Pierce v. StateAnnotate this Case
265 S.W.2d 601 (1954)
PIERCE v. STATE.
Court of Criminal Appeals of Texas.
March 10, 1954.
*602 Marvin F. London, Joe H. Cleveland, Bowie, for appellant.
Wesley Dice, State's Atty., Austin, for the State.
The offense is driving while intoxicated; the punishment, 10 days in jail.
City Marshal Goldsmith testified that on the day in question, in company with Officer King, he met a pickup truck being driven at a fast rate of speed and that it was "wobbling on the highway," that they turned the police automobile around and overtook the appellant and placed him under arrest. The marshal testified that the appellant was "very thick tongued," had to be supported when he walked, bore the smell of whiskey on his breath, and was, in his opinion, intoxicated.
Officer King testified that when he first saw the pickup it was traveling at a high rate of speed "on first one side of the road and then on the other," that he searched the appellant and found a half-pint of whiskey in his pocket, that he had to hold the appellant to keep him from falling in the bar-ditch, and expressed the opinion that the appellant was intoxicated.
Deputy Sheriff Welch testified that when appellant was brought to the jail he talked like a man under the influence of intoxicants.
Appellant's wife testified in his behalf that he had drunk nothing intoxicating during the day prior to the time of his arrest and told of a quarrel appellant had had with his daughter.
Mr. Oxford testified that he had visited in appellant's home shortly before his arrest and that appellant was not drinking and was not intoxicated.
Appellant, testifying in his own behalf, denied that he had been drinking on the day in question and blamed his daughter for having him arrested. He stated that he had been taking medicine on the day of his arrest, but he does not say that the medicine had any effect on him other than that it made him feel better.
The jury resolved the disputed issue of the appellant's intoxication against him, and we find the evidence sufficient to support the verdict.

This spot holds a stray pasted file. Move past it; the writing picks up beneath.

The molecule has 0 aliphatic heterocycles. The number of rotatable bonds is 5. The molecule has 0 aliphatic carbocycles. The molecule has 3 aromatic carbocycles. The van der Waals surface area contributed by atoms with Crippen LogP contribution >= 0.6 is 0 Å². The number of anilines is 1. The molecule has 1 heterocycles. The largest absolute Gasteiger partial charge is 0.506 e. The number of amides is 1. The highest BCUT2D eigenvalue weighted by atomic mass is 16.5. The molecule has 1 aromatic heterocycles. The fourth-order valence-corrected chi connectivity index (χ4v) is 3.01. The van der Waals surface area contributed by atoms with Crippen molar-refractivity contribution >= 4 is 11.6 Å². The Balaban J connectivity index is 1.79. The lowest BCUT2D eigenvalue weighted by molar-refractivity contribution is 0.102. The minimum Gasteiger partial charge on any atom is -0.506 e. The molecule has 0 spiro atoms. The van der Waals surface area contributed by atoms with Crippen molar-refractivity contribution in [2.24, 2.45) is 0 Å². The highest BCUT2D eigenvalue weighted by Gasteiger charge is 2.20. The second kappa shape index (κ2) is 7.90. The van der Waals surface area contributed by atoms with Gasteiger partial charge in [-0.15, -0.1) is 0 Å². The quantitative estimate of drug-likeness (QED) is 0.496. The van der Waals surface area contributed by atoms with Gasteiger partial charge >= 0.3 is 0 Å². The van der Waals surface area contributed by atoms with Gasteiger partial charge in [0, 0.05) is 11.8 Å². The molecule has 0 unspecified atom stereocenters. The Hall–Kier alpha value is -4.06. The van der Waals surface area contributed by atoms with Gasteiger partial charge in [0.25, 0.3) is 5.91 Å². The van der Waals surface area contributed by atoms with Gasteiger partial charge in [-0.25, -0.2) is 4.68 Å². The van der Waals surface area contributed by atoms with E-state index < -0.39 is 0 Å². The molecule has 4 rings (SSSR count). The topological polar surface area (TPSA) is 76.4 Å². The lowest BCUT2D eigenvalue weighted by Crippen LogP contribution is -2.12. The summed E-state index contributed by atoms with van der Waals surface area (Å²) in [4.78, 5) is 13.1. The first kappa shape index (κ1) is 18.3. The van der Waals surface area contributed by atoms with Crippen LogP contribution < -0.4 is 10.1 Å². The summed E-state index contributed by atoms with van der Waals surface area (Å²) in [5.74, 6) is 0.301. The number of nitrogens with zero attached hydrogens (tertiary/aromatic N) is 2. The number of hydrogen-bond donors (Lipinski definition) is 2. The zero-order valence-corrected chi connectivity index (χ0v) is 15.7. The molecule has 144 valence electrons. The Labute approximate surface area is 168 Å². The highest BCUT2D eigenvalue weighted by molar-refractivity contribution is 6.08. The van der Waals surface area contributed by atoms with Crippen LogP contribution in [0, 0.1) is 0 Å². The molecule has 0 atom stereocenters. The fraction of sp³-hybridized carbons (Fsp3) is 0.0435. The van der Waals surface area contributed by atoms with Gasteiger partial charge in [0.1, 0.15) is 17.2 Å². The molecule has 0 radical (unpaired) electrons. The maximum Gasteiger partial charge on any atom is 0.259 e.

Appellant objected to the court's charge because it failed to define "reasonable doubt." It is not necessary to define such term. Gallegos v. State, Tex.Cr.App., 215 S.W.2d 344.
Appellant further complains that the court's charge defined "intoxicated" and "under the influence of intoxicating liquor." These terms need not be defined, but it is not error for the court to do so if the definition which he gives is a proper one. Grooms v. State, Tex.Cr.App., 244 S.W.2d 229, and Kimbro v. State, Tex.Cr.App., 249 S.W.2d 919.
*603 Appellant requested a charge to acquit if the jury found appellant's condition to be the result of his having taken medicine. This same charge was requested and held, under the same state of facts, properly refused in Shaffer v. State, Tex. Cr.App., 243 S.W.2d 163.
Appellant moved to quash the jury panel because the jury commissioners were not appointed during the first week of July. The motion itself bears no notation showing that it was ever presented to the court or that he acted upon it. In order to be properly considered, any evidence adduced upon this motion must be in a separate statement of facts. Section 6, Article 759a, Vernon's Ann.C.C.P. On the first page of the statement of facts we find the notation, "Defendant's Bill of Exception"; this is followed by the names of four witnesses and the pages on which their testimony begins. There are no objections noted on the pages which are numbered. We cannot consider these as bills of exception to all of the witnesses' testimony.
The judgment is reformed to adjudge the appellant guilty of operating a motor vehicle upon a public highway while intoxicated and, as reformed, is affirmed.